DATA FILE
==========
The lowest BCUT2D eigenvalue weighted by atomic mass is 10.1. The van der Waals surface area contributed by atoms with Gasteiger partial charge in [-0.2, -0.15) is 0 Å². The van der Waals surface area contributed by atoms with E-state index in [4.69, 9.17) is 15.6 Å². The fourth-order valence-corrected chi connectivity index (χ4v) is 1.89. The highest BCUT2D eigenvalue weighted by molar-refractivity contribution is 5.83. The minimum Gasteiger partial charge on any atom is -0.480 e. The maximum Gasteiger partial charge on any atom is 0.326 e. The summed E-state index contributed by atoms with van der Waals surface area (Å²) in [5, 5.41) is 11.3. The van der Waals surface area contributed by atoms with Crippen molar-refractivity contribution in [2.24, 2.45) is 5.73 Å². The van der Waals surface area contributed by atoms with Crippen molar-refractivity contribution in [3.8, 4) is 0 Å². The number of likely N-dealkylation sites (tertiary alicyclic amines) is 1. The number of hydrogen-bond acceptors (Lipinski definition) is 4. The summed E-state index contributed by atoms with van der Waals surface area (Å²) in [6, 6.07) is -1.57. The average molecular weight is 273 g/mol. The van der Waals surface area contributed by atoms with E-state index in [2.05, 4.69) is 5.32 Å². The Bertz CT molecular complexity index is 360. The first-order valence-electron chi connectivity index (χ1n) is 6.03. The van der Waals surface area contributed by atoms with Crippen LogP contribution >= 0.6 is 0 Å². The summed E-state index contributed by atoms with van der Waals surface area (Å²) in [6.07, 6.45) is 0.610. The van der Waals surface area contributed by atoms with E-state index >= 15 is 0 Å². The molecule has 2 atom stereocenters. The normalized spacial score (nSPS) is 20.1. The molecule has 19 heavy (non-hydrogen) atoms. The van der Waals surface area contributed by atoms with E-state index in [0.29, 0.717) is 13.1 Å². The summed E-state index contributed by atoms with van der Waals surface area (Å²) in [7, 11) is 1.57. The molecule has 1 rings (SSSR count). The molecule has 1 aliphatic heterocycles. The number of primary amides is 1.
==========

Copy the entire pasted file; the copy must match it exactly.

The lowest BCUT2D eigenvalue weighted by atomic mass is 10.1. The van der Waals surface area contributed by atoms with Gasteiger partial charge in [-0.2, -0.15) is 0 Å². The van der Waals surface area contributed by atoms with E-state index in [4.69, 9.17) is 15.6 Å². The fourth-order valence-corrected chi connectivity index (χ4v) is 1.89. The highest BCUT2D eigenvalue weighted by molar-refractivity contribution is 5.83. The minimum Gasteiger partial charge on any atom is -0.480 e. The maximum Gasteiger partial charge on any atom is 0.326 e. The summed E-state index contributed by atoms with van der Waals surface area (Å²) in [5, 5.41) is 11.3. The van der Waals surface area contributed by atoms with Crippen molar-refractivity contribution in [2.24, 2.45) is 5.73 Å². The van der Waals surface area contributed by atoms with Crippen molar-refractivity contribution in [3.8, 4) is 0 Å². The number of likely N-dealkylation sites (tertiary alicyclic amines) is 1. The number of hydrogen-bond acceptors (Lipinski definition) is 4. The summed E-state index contributed by atoms with van der Waals surface area (Å²) in [6, 6.07) is -1.57. The average molecular weight is 273 g/mol. The van der Waals surface area contributed by atoms with E-state index in [2.05, 4.69) is 5.32 Å². The Bertz CT molecular complexity index is 360. The first-order valence-electron chi connectivity index (χ1n) is 6.03. The van der Waals surface area contributed by atoms with Crippen LogP contribution >= 0.6 is 0 Å². The summed E-state index contributed by atoms with van der Waals surface area (Å²) in [6.07, 6.45) is 0.610. The van der Waals surface area contributed by atoms with E-state index >= 15 is 0 Å². The molecule has 2 atom stereocenters. The normalized spacial score (nSPS) is 20.1. The molecule has 19 heavy (non-hydrogen) atoms. The van der Waals surface area contributed by atoms with E-state index in [0.29, 0.717) is 13.1 Å². The summed E-state index contributed by atoms with van der Waals surface area (Å²) in [7, 11) is 1.57. The molecule has 1 rings (SSSR count). The molecule has 1 aliphatic heterocycles. The number of primary amides is 1.